Giant prehistoric salmon had tusk-like teeth, just like a warthog's

Images of the Spike-tooth Salmon fossil and display.
Giant 'saber-toothed salmon' was actually more like a warthog, fossils reveal (Image credit: University of Oregon)

A massive prehistoric salmon had tusk-like teeth that protruded from either side of its snout, a new study finds. 

Capable of reaching 8.8 feet (2.7 meters) in length by some estimations, Oncorhynchus rastrosus, a Pacific species, was the largest salmon ever known to live — over double the size of the largest Pacific salmon alive today, the Chinook salmon (Oncorhynchus tshawytscha), which typically grows to around three feet (0.9 meters) long.

Scientists have long been intrigued by O. rastrosus‘s exceptional teeth, a physical feature reflected in the anatomy of fossilized skulls. Initially, they thought the teeth curved downward like those of a saber-toothed cat, leading the common name of "saber-toothed salmon" to be bestowed upon the species. 

However, a new study published Wednesday (April 24) in the journal PLOS One shows that the teeth more resembled a warthog's tusks, projecting sideways, not downward. 

"[O. rastrosus had] these very unique features that don't exist everywhere else," study first author Kerin Claeson, professor of anatomy at the Philadelphia College of Osteopathic Medicine, told Live Science.

Related: Do elephant tusks or rhino horns ever grow back?

First described in the 1970s, O. rastrosus swam in what are now the waters of the Pacific Northwest. A 2016 paper on O. rastrosus reported that fossils date to between 12 and 5 million years ago

O. rastrosus is a close relative — but not an ancestor — of modern Pacific salmon, especially the sockeye, according to Claeson. 

Like modern Chinook salmon, Claeson said, O. rastrosus would have been born in freshwater rivers and streams but spent the majority of their lives out at sea, returning only to spawn (and likely die). But unlike Chinook salmon, whose diets primarily consist of other fish, these ancient fish were filter feeders that dined on plankton, sucking the microscopic creatures into their mouths through sieve-like gill rakers.

By around 4.75 million years ago, O. rastrosus had gone extinct, according to Claeson. The first fossils were collected in California and Oregon, but they were disarticulated, Claeson said, meaning the teeth had separated from the rest of the skull. With no visual means of identifying the position of the teeth in the skull, investigators, knowing that modern Pacific salmon have downward-facing teeth, inferred O. rastrosus did, too.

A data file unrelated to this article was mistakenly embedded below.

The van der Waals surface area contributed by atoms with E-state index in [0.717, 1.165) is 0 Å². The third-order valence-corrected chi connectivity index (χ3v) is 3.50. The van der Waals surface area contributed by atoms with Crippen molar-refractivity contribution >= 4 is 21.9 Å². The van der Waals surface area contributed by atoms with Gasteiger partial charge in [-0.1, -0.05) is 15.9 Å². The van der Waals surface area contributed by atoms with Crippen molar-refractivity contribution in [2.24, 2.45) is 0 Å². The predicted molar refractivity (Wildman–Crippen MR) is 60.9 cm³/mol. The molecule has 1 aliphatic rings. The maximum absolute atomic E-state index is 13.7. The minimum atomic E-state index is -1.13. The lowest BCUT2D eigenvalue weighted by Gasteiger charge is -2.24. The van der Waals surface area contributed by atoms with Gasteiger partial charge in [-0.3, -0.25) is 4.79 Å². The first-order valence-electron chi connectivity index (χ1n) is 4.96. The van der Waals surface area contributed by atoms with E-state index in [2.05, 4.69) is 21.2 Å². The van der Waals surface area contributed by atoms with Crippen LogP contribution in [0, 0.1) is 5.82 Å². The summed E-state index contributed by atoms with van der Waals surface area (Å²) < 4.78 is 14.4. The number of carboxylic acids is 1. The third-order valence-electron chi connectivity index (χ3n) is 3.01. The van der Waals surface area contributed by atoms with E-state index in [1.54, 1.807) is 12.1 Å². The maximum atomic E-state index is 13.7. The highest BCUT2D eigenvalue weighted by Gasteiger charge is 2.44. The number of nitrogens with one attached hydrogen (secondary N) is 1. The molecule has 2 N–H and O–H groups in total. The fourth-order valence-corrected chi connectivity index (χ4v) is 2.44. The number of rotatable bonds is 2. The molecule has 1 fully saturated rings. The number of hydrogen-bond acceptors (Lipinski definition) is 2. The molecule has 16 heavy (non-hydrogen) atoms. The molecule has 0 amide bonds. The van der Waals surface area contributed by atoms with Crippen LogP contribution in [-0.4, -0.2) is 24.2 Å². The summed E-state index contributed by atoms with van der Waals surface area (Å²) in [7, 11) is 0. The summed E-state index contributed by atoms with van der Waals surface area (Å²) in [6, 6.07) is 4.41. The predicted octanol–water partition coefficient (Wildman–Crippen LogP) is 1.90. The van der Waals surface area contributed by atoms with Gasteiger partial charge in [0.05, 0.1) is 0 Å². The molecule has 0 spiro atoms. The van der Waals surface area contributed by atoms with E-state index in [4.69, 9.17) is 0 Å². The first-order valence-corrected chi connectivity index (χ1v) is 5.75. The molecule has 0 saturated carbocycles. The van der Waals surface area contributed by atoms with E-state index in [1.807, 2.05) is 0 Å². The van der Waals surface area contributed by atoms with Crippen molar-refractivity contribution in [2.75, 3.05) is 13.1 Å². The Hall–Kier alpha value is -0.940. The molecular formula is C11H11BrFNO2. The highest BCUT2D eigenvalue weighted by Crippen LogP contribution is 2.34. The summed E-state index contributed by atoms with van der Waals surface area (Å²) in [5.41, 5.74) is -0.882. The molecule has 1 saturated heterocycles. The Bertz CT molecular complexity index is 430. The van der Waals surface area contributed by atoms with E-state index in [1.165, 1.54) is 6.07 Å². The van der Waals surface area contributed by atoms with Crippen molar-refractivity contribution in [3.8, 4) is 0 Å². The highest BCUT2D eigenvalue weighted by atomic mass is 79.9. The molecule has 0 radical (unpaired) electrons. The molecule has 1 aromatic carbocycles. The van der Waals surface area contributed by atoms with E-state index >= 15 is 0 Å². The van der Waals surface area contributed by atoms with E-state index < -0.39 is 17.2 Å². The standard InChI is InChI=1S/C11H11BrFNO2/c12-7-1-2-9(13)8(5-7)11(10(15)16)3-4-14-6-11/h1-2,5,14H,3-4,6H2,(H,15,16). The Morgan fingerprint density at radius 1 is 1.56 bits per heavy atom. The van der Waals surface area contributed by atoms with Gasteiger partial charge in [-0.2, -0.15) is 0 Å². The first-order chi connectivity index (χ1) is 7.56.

artist impression of a prehistoric salmon with tusks.

Artist impression reveals the salmon's tusks jutting out from its face.  (Image credit: Ray Troll/University of Oregon)

"It was just natural to assume that when you put this [tooth] back into place, that's the arrangement that it's going to be," Claeson said.

In the 2010s, scientists found evidence that challenged this assumption. During a 2014 expedition to the Gateway Quarry in Jefferson County, Oregon, crew members recovered additional O. rastrosus fossils, including the skulls of a male and female believed to have comprised a breeding pair, Claeson said. Both of these skulls differed from the early specimens in a key way: The bones of the jaw were still connected and the sideways orientation of the teeth was visually apparent.

When the skulls were first brought to Claeson's attention, she was thrown by their morphology and figured a fluke had occurred. But then, she said, "they found more." 

CT (computed tomography) scans revealed specific features on the upper jaw that confirmed the teeth would have extended laterally away from the face — findings that indicate the original saber-toothed reconstruction of O. rastrosus had been flawed, according to the study. Based on this discovery, the researchers assert that O. rastrosus should be renamed the spike-toothed salmon. 

Despite its large size, O. rastrosus was probably a target for contemporary carnivores, according to Claeson. An individual would have yielded "a lot of meat," she said. While the exact purpose of the teeth is not clear, they may have helped O. rastrosus defend against predators, compete with rivals and/or dig nests in the riverbed, according to the study. Claeson hopes to examine the teeth themselves for patterns of wear that could indicate what exactly they were used for. 

Caroline Tien
Live Science Contributor

Caroline Tien is a science and culture writer who has reported in New York, Texas, Connecticut, and Rhode Island. She was previously awarded fellowships by Hearst Newspapers and Newsweek, and has freelanced for a variety of other publications, including Inverse, Insider and The Zoe Report. From 2016 to 2020, she attended Haverford College in Pennsylvania, where she majored in English with a concentration in creative writing and minored in biology.